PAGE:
The answer to the question in the title of this article would normally have been answered by me with a resounding NO! But the above samples from my Nokia 1020 smartphone have somewhat changed my opinion, at least for this particular camera.
As you can see the digitally zoomed image is clearly sharper than just taking a crop from the full-size processed raw file. And that's because the Nokia downsizes the digital crop. With all those pixels, In this case 38MP for the Nokia's 16:9 files, it has produced a decent image. With the Nokia I use two fingers to 'zoom' in on what I want. In the shot above this is the maximum zoom I can get. When I select the raw file (.DNG) option on the Nokia I get a full size raw file and a cropped 5MP jpg. Incidentally the two blow-ups above end up being pretty much the same size.
Those 5MP crops are 10 x 6'' (26 x 14 cm) at 300ppi, which would produce a decent A4 sized image for a magazine. Which, considering how it's shot and what it's shot on, isn't that bad considering. A comparison with the digital zoom on the Panasonic CM1 shows just how good the Nokia is.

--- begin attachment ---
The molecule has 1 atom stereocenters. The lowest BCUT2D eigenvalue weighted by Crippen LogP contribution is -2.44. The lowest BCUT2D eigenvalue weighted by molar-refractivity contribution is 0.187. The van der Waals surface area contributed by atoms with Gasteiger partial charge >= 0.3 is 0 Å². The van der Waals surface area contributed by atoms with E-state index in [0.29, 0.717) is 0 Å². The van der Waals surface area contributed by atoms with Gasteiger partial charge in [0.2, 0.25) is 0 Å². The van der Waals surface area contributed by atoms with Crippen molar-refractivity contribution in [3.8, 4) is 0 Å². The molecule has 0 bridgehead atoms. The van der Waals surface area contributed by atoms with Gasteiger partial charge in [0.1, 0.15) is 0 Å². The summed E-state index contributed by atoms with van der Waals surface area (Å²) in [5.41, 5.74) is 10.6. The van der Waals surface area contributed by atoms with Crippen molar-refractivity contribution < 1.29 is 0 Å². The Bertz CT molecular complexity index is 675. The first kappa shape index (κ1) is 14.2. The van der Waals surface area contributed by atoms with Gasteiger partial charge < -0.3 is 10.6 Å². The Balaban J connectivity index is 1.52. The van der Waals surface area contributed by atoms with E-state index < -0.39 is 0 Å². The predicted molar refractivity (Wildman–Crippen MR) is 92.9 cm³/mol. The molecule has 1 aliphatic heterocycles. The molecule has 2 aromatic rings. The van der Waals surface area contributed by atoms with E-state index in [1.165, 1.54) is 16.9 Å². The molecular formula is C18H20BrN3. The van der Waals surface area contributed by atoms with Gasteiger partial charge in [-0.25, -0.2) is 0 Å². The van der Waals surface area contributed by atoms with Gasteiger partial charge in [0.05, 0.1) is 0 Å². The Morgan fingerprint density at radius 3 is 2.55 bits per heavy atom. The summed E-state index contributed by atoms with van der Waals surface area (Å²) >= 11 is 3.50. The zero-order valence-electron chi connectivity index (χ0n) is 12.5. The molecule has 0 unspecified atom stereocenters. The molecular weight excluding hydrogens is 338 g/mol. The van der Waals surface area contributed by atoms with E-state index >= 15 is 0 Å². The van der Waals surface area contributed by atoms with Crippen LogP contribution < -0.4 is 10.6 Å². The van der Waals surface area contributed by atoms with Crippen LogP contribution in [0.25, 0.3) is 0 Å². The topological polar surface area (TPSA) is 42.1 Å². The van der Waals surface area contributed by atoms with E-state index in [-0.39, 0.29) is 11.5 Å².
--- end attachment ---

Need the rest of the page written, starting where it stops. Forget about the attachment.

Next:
As you can see at it's fullest extent, a 4x crop, the Panasonic produces an awful result. The digital crop comes out of the camera at the full 20MP size, which is way too much enlargement and downsizing the image does produce a better result, but nowhere near as good as the Nokia. But then shooting with 38MP and 'squeezing' that into a 5MP file is obviously going to give more detail.
So why bother with this? Well because almost all smartphones have fixed wide angle lenses and if you want a closer view this is what you have to do. Nokia have recognised the shortcomings of digital zooming and one of the reasons for all those pixels is apparently to be able to offer a decent enlarging faux telephoto feature. And while it's not something I'd shoot with on a regular basis, it is handy to have this at my disposal.
There's talk of a new Microsoft / Nokia offering a 50MP output, so that should improve this digital zooming even more. It's obviously not an alternative to a larger sensor and a telephoto lens, but it does show that Nokia are coming up with a decent solution to the limitations of the fixed lens smartphone. And until somebody comes up with a way to make a very small small zoom lens that isn't awful in terms of IQ, this will have to do.